Last Sunday, I had the opportunity to share some insights on communication for business with the Karen Community Church. The Church has a ministry dedicated to helping congregants build and grow their business with insights on best practices from various professionals.

I had been invited two weeks earlier about the talk, which gave me ample time to prepare, I had a back and forth on email with the organisers to gauge the kind of audience I was going to talk to. Like how long have they been in business, what is the basic knowledge they have of their operations. What is the age group of the audience? I did get responses but I realised even for the organisers they were still on the fence on who would turn up.

This was the second quarterly talk they had organised in the church and the turnout was based on who wanted to stay after the Sunday service. It was a hit and miss. I wasn’t 100 percent sure exactly who I was going to talk to. I still opted for a simple and relatively generic entry into “communication for business” because everyone thinks it’s all about advertising and PR. Being visible but never quite understanding the power of messaging.

I timed myself, I adjusted my presentation to  3 slides, scribbled and erased my notes on my whiteboard I was fumbling to figure out what exactly to say, in the simplest way, to drive home the most important aspect of all. What’s that? Your business is going nowhere if you can’t clearly say what you do.

For years as a copywriter, one of my hugest frustrations has been clueless clients. Whatever advertising concept they were given they would always say. “That’s not it”, or “think outside the box” [eye roll].


When we would ask them what it was that wasn’t clear or help them redefine it, we realised the brand and marketing managers had absolutely no clue what they sought after. The end result; generic advertising, with no clear competitive edge or definitive brand messaging.


As I grew my skills and was exposed to various aspects of business, especially at the strategic level of management, I realised what the problem had been all along. Vision. And no, not those crappy vision statements crafted by a random consultant who hasn’t bothered to understand the company. They just used generic and lofty marketing terminology which means absolutely nothing. I mean the reason why a business was started; why the individual(s) decided to start a specific type of business and sell a specific service or product.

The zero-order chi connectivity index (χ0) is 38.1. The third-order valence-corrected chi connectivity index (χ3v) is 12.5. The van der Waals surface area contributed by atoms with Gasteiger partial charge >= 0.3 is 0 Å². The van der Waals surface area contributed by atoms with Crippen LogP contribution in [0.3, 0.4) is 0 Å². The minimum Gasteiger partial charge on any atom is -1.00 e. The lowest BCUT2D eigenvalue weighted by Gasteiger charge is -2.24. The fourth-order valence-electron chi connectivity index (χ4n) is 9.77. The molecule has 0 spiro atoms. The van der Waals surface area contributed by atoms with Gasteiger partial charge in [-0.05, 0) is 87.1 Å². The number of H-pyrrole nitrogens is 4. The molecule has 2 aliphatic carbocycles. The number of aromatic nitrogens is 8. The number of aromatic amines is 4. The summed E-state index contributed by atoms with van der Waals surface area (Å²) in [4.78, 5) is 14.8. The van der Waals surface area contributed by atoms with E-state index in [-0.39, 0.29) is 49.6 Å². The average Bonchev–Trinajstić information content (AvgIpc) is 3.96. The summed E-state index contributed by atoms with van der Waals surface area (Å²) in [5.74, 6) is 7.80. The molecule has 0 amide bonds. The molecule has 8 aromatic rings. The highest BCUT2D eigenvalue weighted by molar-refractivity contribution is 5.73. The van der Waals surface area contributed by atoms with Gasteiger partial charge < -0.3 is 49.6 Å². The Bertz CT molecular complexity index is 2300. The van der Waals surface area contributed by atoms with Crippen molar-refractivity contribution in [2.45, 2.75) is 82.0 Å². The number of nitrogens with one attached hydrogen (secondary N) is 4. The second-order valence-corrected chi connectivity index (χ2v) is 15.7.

At the beginning of my talk, last Sunday, I asked people to write the response to this question on cue cards.

“Why did you do the business you do?”

The responses were similar, different words, same concept; “passion”, “survival;”, “money”, the usual. Extremely limiting reasons which are why Kenyan businesses die young.

Everyone is in the business for a quick pay cheque, no one ever seems to look beyond tomorrow. That’s why it’s easier to copy an existing business because you don’t really know why you are doing it aside from for money.

Money is a result it’s not a real reason to do anything. Passion is emotional, it fades. Real business needs structure, grit and it tends to be redundant, because of the systems you build the routine can be boring. It’s the vision, the end goal that matters the most. When you start a business and envision what it looks like 20 years in the future; you can then structure every aspect of your operations around this.

Your vision for your company is a belief system you are crafting which helps create an entire new company culture.

Your vision:

  1. Defines the kind of product or service you offer
  2. Defines your target audience and their needs you are solving

And based on these first two definitions it then defines how you communicate.

What you communicate is manifest in:

  1. The name of your business
  2. Your visual and experiential identity – how you brand yourself
  3. The language you use to communicate
  4. The mediums you choose to communicate through
  5. TV
  6. Radio
  7. Print
  8. Events
  9. Specific social media channels – this is dependent on the target audience and where they engage. You go to them, not the other way round. This may also mean you don’t have to be on social media if your target audience is not.

The deeper I got in to the discussion, on Sunday, the gasps, the wide eyes and the baffled looks in the talk I realised the problem was bigger than I thought.

People may read all these self help management and business books but it won’t really help them. The reality is, as a people, in the broader aspect of society for those in business, a lot of us don’t really think beyond now. And that’s not limited to start ups, this goes for even medium sized companies I have worked with.

But this can change. In my next post on this I will share some pointers with you on how to build a real vision for your company.